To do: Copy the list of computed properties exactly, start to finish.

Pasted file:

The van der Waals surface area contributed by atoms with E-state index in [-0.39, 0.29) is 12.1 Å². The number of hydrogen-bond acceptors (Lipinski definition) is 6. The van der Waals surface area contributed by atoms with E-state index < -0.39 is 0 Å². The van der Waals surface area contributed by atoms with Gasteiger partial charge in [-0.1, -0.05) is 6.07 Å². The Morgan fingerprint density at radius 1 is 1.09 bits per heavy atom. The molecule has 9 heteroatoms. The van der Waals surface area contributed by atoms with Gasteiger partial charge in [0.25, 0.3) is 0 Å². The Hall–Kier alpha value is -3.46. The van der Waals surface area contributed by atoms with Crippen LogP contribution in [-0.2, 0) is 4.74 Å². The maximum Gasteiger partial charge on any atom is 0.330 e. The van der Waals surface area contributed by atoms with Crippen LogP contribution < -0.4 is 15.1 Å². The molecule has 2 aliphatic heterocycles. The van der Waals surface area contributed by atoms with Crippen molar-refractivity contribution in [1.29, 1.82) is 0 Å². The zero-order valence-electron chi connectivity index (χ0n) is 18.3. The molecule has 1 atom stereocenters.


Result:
The van der Waals surface area contributed by atoms with E-state index in [-0.39, 0.29) is 12.1 Å². The number of hydrogen-bond acceptors (Lipinski definition) is 6. The van der Waals surface area contributed by atoms with E-state index < -0.39 is 0 Å². The van der Waals surface area contributed by atoms with Gasteiger partial charge in [-0.1, -0.05) is 6.07 Å². The Morgan fingerprint density at radius 1 is 1.09 bits per heavy atom. The molecule has 9 heteroatoms. The van der Waals surface area contributed by atoms with Gasteiger partial charge in [0.25, 0.3) is 0 Å². The Hall–Kier alpha value is -3.46. The van der Waals surface area contributed by atoms with Crippen LogP contribution in [-0.2, 0) is 4.74 Å². The maximum Gasteiger partial charge on any atom is 0.330 e. The van der Waals surface area contributed by atoms with Crippen LogP contribution < -0.4 is 15.1 Å². The molecule has 2 aliphatic heterocycles. The van der Waals surface area contributed by atoms with Crippen molar-refractivity contribution in [1.29, 1.82) is 0 Å². The zero-order valence-electron chi connectivity index (χ0n) is 18.3. The molecule has 1 atom stereocenters.